A school’s gonna do what a school’s gonna do.

Purely for shits and giggles I gotta ask those of you who think it’s okay for schools to collude to fix players’ compensation — is it also okay for them to do the same with professors?

(h/t)

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16 Comments

Filed under It's Just Bidness, See You In Court, The NCAA

16 responses to “A school’s gonna do what a school’s gonna do.

  1. Just Chuck (The Other One)

    Points out education is, in many ways, a business. Nobody wants to get into a bidding war for talent and run up the cost of salaries if they can avoid it.

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  2. Uglydawg

    Poaching is an ugly but necessary part free enterprise. It’s one reason employers and employees have contracts. In industries where there is no union or individual contract to protect the employee, there is often unwritten no-poach agreements. The employee gets screwed.
    (I think it’s illegal as hell, but can be hard to prove)
    But college athletes are not considered to be employees…even though (as we see in the blog subject following this one today ) and their security as an student/ athlete is sometimes seen as a “business decision” with only the school’s welfare considered when things go south.
    To the detriment of NC and Duke’s efforts, college professors aren’t “babes in the woods” like 18 year old kids.

    Like

  3. TNDAWG

    Colluding with players compensation? Reading this blog, I am under the impression players aren’t compensated.

    Like

  4. Macallanlover

    I don’t view there to be any collusion regarding “players’ compensation” in the first place, so there is no way to link the two situations. Secondly, I find university professors to be overly compensated already, not to the extent football and basketball coaches are, but still protected by a closed shop of sorts. And of all the people being protected by self-serving rules, the medical profession is the most guilty as they limit the amount of competition who can receive medical credentials thereby inflating medical costs. Medical costs, including pharmaceutical profits and associated health insurance premiums, have risen to the point of absurdity in this country and are detrimental to citizens’ standard of living. Recognize this is a minority position in a society which puts the education and medical industry on a pedestal to worship , but my opinion anyway. Quite a stretch for that radiologist to feel he is being oppressed, I honestly think the citizens in our society have lost all concept about what oppression really is.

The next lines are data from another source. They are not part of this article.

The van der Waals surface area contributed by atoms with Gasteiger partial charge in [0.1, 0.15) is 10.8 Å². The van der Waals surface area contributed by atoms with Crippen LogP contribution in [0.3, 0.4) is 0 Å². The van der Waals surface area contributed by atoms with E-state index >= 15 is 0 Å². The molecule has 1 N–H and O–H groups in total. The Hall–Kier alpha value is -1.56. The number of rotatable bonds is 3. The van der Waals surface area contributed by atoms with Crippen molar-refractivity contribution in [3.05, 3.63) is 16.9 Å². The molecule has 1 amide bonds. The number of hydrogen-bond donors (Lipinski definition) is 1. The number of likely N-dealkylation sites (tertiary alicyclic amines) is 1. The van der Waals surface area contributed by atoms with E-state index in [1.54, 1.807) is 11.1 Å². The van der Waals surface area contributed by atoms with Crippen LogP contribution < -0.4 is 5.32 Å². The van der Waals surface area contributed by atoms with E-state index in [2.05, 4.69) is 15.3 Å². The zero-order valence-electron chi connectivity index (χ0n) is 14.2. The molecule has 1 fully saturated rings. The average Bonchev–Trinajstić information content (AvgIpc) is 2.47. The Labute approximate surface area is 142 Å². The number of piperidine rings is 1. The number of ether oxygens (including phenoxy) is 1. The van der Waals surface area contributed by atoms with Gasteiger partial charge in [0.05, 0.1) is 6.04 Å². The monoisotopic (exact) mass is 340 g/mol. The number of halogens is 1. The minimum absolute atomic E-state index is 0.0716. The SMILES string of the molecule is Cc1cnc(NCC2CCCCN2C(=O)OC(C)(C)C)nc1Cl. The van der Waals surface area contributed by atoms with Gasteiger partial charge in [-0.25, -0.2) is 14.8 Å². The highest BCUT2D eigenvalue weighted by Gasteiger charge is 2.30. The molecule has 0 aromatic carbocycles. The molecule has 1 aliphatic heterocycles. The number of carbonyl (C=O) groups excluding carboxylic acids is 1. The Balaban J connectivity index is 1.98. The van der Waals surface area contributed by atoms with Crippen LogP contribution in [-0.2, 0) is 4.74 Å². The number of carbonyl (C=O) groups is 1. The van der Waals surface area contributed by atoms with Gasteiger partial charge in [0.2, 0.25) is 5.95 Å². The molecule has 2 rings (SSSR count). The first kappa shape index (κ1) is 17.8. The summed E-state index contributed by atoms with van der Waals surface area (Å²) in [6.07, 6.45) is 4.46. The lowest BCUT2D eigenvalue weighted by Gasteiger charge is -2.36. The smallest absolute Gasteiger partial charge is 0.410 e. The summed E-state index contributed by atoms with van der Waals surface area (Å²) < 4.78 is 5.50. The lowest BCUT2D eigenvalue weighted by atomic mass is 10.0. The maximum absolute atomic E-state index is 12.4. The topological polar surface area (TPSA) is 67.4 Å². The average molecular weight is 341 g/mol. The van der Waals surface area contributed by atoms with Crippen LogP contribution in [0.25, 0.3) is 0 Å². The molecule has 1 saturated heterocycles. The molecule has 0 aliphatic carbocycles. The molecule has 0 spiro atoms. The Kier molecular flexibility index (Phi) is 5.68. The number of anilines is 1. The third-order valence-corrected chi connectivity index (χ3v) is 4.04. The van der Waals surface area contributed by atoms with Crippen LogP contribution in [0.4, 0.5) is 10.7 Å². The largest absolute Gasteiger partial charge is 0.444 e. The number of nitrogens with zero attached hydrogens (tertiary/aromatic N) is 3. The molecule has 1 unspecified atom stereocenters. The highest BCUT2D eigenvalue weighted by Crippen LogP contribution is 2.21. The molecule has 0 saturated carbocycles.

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    • I don’t view there to be any collusion regarding “players’ compensation” in the first place…

      Two courts disagree with you, Mac.

      Like

    • Otto

      Macallanlover agreed

      Like

    • Former Fan

      [quote]I don’t view there to be any collusion regarding “players’ compensation” in the first place, so there is no way to link the two situations.[/quote]

      What? Really? The NCAA sets the compensation limits and colleges are the NCAA. You don’t see that as collusion?

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    • Former Fan

      What? The colleges form the NCAA and they all agree to set the players compensation and you don’t see that as collusion? If the school changes that compensation, they are accused of cheating and are given penalties. And that’s not collusion? Really?

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      • TNDAWG

        So, for following NCAA rules they are now cheating the law(according to the senator).

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        • Former Fan

          Yep. Just like if all the phone companies decided to set up business rules that every outlet had to follow. Collusion is illegal without an anti-trust exemption from congress.

          Keep in mind the NCAA IS the colleges. They form a group, then as a group they decide what and how much the kids can be compensated with. Those rules have to followed throughout the division or a school is punished. That is the very definition of collusion.

          Like

        • So, for following NCAA rules they are now cheating the law(according to the senator).

          Not according to me. According to federal judges.

          Like

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